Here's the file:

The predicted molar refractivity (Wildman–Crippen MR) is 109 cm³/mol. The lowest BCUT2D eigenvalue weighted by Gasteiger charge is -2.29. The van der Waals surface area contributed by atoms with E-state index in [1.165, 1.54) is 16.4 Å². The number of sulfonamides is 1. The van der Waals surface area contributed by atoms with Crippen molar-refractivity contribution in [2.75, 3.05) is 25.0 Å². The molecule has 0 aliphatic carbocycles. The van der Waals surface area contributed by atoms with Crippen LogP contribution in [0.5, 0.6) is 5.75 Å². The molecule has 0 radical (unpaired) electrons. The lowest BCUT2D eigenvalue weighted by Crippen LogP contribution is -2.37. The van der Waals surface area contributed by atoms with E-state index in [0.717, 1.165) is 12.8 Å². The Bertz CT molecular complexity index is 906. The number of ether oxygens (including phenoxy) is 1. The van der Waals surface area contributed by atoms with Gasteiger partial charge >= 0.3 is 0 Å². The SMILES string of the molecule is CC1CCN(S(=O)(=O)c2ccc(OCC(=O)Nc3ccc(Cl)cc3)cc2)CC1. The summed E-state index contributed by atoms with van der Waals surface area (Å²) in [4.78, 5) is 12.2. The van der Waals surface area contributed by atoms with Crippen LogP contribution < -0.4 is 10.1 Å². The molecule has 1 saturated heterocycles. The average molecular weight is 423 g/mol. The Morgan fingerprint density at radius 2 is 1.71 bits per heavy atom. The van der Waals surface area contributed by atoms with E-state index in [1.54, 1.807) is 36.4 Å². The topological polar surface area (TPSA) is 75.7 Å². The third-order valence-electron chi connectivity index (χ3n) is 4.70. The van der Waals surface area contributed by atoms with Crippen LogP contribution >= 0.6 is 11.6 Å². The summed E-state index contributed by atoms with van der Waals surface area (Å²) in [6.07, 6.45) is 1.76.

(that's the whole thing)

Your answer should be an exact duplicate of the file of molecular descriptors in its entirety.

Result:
The predicted molar refractivity (Wildman–Crippen MR) is 109 cm³/mol. The lowest BCUT2D eigenvalue weighted by Gasteiger charge is -2.29. The van der Waals surface area contributed by atoms with E-state index in [1.165, 1.54) is 16.4 Å². The number of sulfonamides is 1. The van der Waals surface area contributed by atoms with Crippen molar-refractivity contribution in [2.75, 3.05) is 25.0 Å². The molecule has 0 aliphatic carbocycles. The van der Waals surface area contributed by atoms with Crippen LogP contribution in [0.5, 0.6) is 5.75 Å². The molecule has 0 radical (unpaired) electrons. The lowest BCUT2D eigenvalue weighted by Crippen LogP contribution is -2.37. The van der Waals surface area contributed by atoms with E-state index in [0.717, 1.165) is 12.8 Å². The Bertz CT molecular complexity index is 906. The number of ether oxygens (including phenoxy) is 1. The van der Waals surface area contributed by atoms with Gasteiger partial charge >= 0.3 is 0 Å². The SMILES string of the molecule is CC1CCN(S(=O)(=O)c2ccc(OCC(=O)Nc3ccc(Cl)cc3)cc2)CC1. The summed E-state index contributed by atoms with van der Waals surface area (Å²) in [4.78, 5) is 12.2. The van der Waals surface area contributed by atoms with Crippen LogP contribution < -0.4 is 10.1 Å². The molecule has 1 saturated heterocycles. The average molecular weight is 423 g/mol. The Morgan fingerprint density at radius 2 is 1.71 bits per heavy atom. The van der Waals surface area contributed by atoms with E-state index in [1.54, 1.807) is 36.4 Å². The topological polar surface area (TPSA) is 75.7 Å². The third-order valence-electron chi connectivity index (χ3n) is 4.70. The van der Waals surface area contributed by atoms with Crippen LogP contribution >= 0.6 is 11.6 Å². The summed E-state index contributed by atoms with van der Waals surface area (Å²) in [6.07, 6.45) is 1.76.